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PowerPC 601 Microprocessor

The IBM/Motorola PowerPC 601, designed for personal computers and low-end workstations, was originally released in April 1993 with a clock speed of 50 MHz, a 64-bit external data bus, and a 32-bit address bus. Later versions were manufactured with 60, 66, 80, 100, and 135 MHz clock speeds as the four-layer silicon semiconductor manufacturing technique was refined to the 0.5-micron level.

View a second image of the PowerPC 601 processor.

Featuring a 32-Kbyte cache, a die size of 120 square millimeters, and 2.8 million transistors, the PowerPC 601 was named for the acronym-within-an-acronym POWER (Performance Optimization With Enhanced RISC -- Reduced Instruction Set Computing). Known also as the MC98601, the processor was used in 80 MHz versions to drive the Apple Power Macintosh and IBM RISC computers in late 1994. In June 1998, the PowerPC consortium (Apple, Motorola, and IBM) fell apart and Motorola bought out IBM's shares in the Sommerset PowerPC development center in Austin, Texas.

Running at only 3.6 volts and packing an impressive 23,333 transistors per square millimeter of silicon, the 601 processor, at the time of its release, was exceedingly fast at number crunching and was priced at about one quarter the amount of Intel's dominant Pentium microprocessor. One drawback that held the PowerPC family from reaching silicon stardom was the uncertainty about which operating system would prevail in the battle between consortium partners. Unlike most processors, the PowerPC 601 was not socket-mounted, but rather was assembled on a package that was directly soldered to the motherboard.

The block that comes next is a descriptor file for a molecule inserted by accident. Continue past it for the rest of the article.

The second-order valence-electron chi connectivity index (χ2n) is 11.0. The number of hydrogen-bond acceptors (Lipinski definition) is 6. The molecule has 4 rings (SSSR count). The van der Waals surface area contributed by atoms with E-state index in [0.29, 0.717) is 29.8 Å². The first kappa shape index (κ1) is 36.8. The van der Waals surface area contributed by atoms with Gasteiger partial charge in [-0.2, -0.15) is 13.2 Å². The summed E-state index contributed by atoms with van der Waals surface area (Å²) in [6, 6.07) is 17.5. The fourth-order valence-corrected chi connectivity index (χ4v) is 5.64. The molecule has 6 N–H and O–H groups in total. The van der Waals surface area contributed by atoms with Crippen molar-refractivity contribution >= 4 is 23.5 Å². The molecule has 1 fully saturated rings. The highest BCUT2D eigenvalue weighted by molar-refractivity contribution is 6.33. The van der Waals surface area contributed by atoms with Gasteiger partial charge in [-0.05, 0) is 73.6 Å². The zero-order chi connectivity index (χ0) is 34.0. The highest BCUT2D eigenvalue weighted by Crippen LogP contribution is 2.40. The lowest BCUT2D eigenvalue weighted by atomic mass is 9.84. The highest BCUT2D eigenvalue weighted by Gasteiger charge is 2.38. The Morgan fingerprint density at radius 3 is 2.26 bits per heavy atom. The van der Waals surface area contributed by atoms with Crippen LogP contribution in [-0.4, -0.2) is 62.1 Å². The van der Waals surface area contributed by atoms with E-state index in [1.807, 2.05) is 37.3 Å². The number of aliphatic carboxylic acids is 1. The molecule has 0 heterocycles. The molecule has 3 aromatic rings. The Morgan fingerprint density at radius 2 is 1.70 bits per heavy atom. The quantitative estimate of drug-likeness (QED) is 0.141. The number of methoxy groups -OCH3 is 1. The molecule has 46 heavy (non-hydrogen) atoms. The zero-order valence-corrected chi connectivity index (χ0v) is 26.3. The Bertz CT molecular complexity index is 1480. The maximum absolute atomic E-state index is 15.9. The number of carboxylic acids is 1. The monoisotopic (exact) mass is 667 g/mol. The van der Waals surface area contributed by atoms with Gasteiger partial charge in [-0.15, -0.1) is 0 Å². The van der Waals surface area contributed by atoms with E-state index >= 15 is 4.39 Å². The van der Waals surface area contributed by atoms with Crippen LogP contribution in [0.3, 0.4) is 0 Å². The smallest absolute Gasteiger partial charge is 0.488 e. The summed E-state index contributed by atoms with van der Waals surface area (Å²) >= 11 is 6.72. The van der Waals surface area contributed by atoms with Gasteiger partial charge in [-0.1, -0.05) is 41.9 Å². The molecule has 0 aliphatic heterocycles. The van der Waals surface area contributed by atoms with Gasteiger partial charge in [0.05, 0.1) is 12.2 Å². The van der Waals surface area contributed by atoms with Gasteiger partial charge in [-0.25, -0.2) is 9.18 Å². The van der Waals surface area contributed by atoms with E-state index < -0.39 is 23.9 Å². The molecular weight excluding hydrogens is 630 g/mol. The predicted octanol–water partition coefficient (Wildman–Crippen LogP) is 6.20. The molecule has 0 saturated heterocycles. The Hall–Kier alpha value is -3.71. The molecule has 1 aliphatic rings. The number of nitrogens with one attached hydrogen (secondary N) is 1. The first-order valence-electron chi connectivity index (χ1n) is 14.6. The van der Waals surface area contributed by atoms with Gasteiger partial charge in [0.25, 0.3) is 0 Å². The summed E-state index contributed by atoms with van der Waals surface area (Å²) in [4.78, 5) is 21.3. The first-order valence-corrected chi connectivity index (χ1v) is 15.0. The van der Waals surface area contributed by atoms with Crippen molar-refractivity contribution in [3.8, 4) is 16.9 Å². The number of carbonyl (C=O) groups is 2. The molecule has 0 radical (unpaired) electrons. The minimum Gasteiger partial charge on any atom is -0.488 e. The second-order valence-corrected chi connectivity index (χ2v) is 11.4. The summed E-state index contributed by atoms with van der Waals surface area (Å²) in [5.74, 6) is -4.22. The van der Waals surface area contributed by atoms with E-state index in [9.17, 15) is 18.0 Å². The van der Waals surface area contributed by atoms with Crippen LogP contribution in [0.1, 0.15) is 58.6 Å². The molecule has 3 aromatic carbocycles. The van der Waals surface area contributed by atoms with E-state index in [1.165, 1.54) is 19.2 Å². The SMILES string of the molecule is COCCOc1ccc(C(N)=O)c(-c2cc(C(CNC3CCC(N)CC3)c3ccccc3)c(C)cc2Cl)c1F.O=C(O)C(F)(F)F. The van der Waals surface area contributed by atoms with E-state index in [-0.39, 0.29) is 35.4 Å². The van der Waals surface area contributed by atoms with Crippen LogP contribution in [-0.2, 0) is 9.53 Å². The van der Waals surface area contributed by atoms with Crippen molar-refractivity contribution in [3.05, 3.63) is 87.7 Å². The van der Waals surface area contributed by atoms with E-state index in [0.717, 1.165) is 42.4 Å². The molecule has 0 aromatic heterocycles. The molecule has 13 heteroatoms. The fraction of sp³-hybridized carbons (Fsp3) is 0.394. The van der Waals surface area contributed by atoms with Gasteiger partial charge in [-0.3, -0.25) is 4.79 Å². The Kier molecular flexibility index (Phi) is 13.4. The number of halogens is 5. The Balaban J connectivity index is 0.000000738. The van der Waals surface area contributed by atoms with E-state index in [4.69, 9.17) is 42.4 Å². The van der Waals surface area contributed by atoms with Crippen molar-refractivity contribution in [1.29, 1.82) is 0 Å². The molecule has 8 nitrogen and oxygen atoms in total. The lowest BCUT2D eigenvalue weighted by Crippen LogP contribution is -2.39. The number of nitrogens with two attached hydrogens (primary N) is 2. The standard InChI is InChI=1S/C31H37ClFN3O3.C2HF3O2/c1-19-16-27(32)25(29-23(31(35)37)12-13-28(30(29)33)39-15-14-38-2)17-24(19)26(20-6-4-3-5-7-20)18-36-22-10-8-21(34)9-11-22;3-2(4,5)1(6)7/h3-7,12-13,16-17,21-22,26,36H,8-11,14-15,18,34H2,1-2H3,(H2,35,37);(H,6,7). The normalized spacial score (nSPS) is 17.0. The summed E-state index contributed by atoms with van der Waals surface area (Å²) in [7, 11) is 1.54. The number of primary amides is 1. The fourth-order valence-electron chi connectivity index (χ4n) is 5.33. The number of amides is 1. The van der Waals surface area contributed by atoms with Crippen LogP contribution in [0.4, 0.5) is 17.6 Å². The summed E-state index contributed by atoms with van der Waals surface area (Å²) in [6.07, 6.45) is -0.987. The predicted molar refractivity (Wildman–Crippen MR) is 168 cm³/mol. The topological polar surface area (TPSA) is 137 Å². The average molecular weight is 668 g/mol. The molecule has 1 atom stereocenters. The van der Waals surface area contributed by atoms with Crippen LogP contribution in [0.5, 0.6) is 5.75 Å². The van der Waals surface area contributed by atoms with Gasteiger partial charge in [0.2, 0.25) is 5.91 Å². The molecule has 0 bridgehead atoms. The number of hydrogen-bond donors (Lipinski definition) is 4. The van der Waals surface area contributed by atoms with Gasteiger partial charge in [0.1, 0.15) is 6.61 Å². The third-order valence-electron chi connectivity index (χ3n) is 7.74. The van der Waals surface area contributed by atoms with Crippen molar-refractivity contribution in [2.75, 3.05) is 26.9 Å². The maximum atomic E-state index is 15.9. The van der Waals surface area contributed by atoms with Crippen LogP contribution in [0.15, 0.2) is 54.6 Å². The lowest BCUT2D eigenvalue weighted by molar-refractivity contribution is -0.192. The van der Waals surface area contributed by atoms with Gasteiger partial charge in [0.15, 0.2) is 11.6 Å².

Contributing Authors

Omar Alvarado, Thomas J. Fellers and Michael W. Davidson - National High Magnetic Field Laboratory, 1800 East Paul Dirac Dr., The Florida State University, Tallahassee, Florida, 32310.



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